When I was shooting a lot of my photos on 35mm film, most of my camera’s had a built in light meter or some form of light meter on them and I felt my photos exposed ok so I never felt the need to buy an external light meter.
Since I’ve been getting into medium format photography more, I knew at some point a light meter would be a good investment.
When I was using the Diana F+ medium format camera it had settings on the camera for sunshine, cloudy etc so I never felt the need to get one then either. Also, when I was using the Lubitel 166B, I pretty much went by the sunny 16 rule and would stop it down and change shutter speed by guess work depending on how cloudy or sunny the day was.
Once I knew that I was going to invest in a more expensive medium format camera, I felt it was essential for me to get a light meter so I could hopefully do the camera justice and get the best photos possible to my ability.
I really didn’t know where to begin when looking for a light meter. The choice to me was overwhelming!
The costs were also greatly different and I really wasn’t sure what make to buy or what to spend.
After researching light meters online, I felt I perhaps wanted to pay a bit more to ensure I got a better quality one and had in mind a budget between £80-£150 but I still wasn’t sure what to buy.
I also didn’t know if I wanted an electronic or manual one. Again, so much choice.
I was going to visit my local camera shop and have a chat with them about what would be best for me but as luck would have it, a fellow blogger had read one of my Lubitel posts and asked me if I had thought of investing in a light meter.
After having a chat with him, he suggested the Weston Light meter range. After looking into those light meters in more depth I did like the fact they were british made, looked of great quality, were nice and manual and also didn’t require batteries due to the selenium light cell.
These light meters appeared to have been mainly produced from the 1950s-1970s and I was a little concerned how accurate the reading would be today and if I would be better off buying a modern digital one.
However, my fellow blogger suggested a website called http://www.ian-partridge.com
Ian fully rebuilds, refinishes, and restores these old light meters with a new selenium cell.
I checked out the website and saw he had a variety of the light meters for sale. I knew from looking at them I would prefer a Weston IV or Weston V. I read some good reviews online about these particular models. I also liked how both styles looked.
To purchase one would cost me around £139.00 which was within the maximum budget I had in mind. I loved the fact they are fully restored so that gave me great confidence in how well they would work.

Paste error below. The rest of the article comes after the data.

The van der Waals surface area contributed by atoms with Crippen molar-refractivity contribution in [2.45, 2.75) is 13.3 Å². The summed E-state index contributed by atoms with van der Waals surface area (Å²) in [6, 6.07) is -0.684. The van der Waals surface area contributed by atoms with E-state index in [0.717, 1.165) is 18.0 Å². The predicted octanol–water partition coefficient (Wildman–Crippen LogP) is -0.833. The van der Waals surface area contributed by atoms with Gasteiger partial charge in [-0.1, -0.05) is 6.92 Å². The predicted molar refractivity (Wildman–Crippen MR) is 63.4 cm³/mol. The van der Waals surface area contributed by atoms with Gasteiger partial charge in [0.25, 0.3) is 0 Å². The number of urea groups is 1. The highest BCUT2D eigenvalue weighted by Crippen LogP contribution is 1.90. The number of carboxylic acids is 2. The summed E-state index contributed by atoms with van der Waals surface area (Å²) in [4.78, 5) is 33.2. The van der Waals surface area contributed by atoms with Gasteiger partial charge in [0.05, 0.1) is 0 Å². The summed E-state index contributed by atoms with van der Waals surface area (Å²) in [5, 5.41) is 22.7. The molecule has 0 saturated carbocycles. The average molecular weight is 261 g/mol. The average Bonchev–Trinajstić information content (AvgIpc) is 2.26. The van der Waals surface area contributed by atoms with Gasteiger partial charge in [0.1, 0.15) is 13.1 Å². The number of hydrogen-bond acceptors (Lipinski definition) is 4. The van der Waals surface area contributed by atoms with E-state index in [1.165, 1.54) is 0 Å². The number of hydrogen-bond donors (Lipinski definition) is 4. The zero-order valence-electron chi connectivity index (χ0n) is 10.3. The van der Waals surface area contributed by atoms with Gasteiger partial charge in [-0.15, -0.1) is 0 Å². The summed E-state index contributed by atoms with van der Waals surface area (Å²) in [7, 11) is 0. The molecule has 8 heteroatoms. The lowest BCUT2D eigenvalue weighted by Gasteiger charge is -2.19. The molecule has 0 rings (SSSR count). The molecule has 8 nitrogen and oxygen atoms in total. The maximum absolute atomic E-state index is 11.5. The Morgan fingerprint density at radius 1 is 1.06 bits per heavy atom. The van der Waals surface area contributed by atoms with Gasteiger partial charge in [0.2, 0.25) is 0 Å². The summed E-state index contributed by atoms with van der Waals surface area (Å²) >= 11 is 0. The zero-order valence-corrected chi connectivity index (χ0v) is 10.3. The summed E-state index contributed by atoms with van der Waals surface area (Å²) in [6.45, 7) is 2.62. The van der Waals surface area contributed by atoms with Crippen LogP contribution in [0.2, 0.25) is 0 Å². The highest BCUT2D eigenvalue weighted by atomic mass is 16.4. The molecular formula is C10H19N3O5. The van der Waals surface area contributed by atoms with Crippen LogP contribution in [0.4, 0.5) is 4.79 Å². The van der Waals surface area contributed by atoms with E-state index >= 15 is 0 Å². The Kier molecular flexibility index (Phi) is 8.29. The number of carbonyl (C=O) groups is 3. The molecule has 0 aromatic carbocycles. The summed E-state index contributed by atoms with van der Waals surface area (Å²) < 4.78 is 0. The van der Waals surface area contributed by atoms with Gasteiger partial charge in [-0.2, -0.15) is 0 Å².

Before I decided to take the plunge and purchase one from the website, I decided to have a quick look at the Weston Master IV and V light meters on eBay.
I found several on there quite cheap but they obviously were old and hadn’t been restored so I was happy to pay more money for a refurbished one.
However, I was drawn to a particular one for sale on eBay which was the Weston Master V, as the seller stated that it had been refurbished back in 2014. He described it as being in excellent condition but he would only reveal who had refurbished it to the winning bidder.
This was all rather intriguing and I was really hoping, judging by everything that was included in the photos (manual and cases) that it was refurbished by Ian Partridge.
When I looked at the listing, a couple of people were bidding on the item and it was going for £10.50. I had looked at it on a Sunday and the listing was actually ending that evening!
I decided to take a punt and put in a last minute bid of around £60. I ended up winning the light meter for £31.15 with postage.
The light meter arrived with the original restoration paperwork and it was refurbished by Ian Partridge! I was over the moon!
The light meter looked shiny and brand new and felt of amazing quality in my hands and had a lovely weight to it.
I wasn’t sure how to use this light meter but since the manual was provided, I quickly learnt what I needed to do to make best use of it.
I first used it with My Hasselblad last week and in my previous blog I provided photos of what I took. I was really happy that the light meter seems to work perfectly as I was very happy with the exposure of the photos.
I feel extremely lucky that I was able to pick up an amazing light meter for a great price that will hopefully last me for years to come.
Here are some close ups of the light meter and invercone with their cases:
On a final note, I would like to say thank you to my fellow blogger, 35mm Film Shootist, for all his help on this.